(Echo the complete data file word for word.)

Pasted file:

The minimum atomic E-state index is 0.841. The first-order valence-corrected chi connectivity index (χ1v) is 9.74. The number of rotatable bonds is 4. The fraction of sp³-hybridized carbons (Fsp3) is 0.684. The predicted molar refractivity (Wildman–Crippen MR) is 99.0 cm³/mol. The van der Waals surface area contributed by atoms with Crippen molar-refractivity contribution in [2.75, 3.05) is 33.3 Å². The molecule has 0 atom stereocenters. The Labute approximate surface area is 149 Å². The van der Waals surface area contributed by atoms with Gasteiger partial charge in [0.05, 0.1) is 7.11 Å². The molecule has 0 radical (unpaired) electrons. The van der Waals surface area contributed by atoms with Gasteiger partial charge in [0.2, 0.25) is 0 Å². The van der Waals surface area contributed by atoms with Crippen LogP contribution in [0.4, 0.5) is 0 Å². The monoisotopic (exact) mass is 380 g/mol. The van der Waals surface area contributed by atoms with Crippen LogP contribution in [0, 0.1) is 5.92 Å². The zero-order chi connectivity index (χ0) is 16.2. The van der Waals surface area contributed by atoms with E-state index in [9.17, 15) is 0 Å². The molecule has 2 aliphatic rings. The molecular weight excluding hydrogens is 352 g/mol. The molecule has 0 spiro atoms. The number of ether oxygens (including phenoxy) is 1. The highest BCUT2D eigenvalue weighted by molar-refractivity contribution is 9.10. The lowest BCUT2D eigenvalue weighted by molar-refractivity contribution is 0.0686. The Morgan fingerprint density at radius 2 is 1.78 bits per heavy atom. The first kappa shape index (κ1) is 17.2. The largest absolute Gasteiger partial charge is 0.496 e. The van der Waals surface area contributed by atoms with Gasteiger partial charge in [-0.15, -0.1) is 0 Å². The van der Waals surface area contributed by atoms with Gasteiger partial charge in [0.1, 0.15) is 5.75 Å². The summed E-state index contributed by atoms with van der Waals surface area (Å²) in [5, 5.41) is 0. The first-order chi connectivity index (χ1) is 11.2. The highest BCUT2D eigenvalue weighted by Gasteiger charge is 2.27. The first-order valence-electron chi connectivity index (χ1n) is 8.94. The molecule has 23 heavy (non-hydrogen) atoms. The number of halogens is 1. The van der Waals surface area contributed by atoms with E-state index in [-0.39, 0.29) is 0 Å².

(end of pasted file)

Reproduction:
The minimum atomic E-state index is 0.841. The first-order valence-corrected chi connectivity index (χ1v) is 9.74. The number of rotatable bonds is 4. The fraction of sp³-hybridized carbons (Fsp3) is 0.684. The predicted molar refractivity (Wildman–Crippen MR) is 99.0 cm³/mol. The van der Waals surface area contributed by atoms with Crippen molar-refractivity contribution in [2.75, 3.05) is 33.3 Å². The molecule has 0 atom stereocenters. The Labute approximate surface area is 149 Å². The van der Waals surface area contributed by atoms with Gasteiger partial charge in [0.05, 0.1) is 7.11 Å². The molecule has 0 radical (unpaired) electrons. The van der Waals surface area contributed by atoms with Gasteiger partial charge in [0.2, 0.25) is 0 Å². The van der Waals surface area contributed by atoms with Crippen LogP contribution in [0.4, 0.5) is 0 Å². The monoisotopic (exact) mass is 380 g/mol. The van der Waals surface area contributed by atoms with Crippen LogP contribution in [0, 0.1) is 5.92 Å². The zero-order chi connectivity index (χ0) is 16.2. The van der Waals surface area contributed by atoms with E-state index in [9.17, 15) is 0 Å². The molecule has 2 aliphatic rings. The molecular weight excluding hydrogens is 352 g/mol. The molecule has 0 spiro atoms. The number of ether oxygens (including phenoxy) is 1. The highest BCUT2D eigenvalue weighted by molar-refractivity contribution is 9.10. The lowest BCUT2D eigenvalue weighted by molar-refractivity contribution is 0.0686. The Morgan fingerprint density at radius 2 is 1.78 bits per heavy atom. The first kappa shape index (κ1) is 17.2. The largest absolute Gasteiger partial charge is 0.496 e. The van der Waals surface area contributed by atoms with Gasteiger partial charge in [-0.15, -0.1) is 0 Å². The van der Waals surface area contributed by atoms with Gasteiger partial charge in [0.1, 0.15) is 5.75 Å². The summed E-state index contributed by atoms with van der Waals surface area (Å²) in [5, 5.41) is 0. The first-order chi connectivity index (χ1) is 11.2. The highest BCUT2D eigenvalue weighted by Gasteiger charge is 2.27. The first-order valence-electron chi connectivity index (χ1n) is 8.94. The molecule has 23 heavy (non-hydrogen) atoms. The number of halogens is 1. The van der Waals surface area contributed by atoms with E-state index in [-0.39, 0.29) is 0 Å².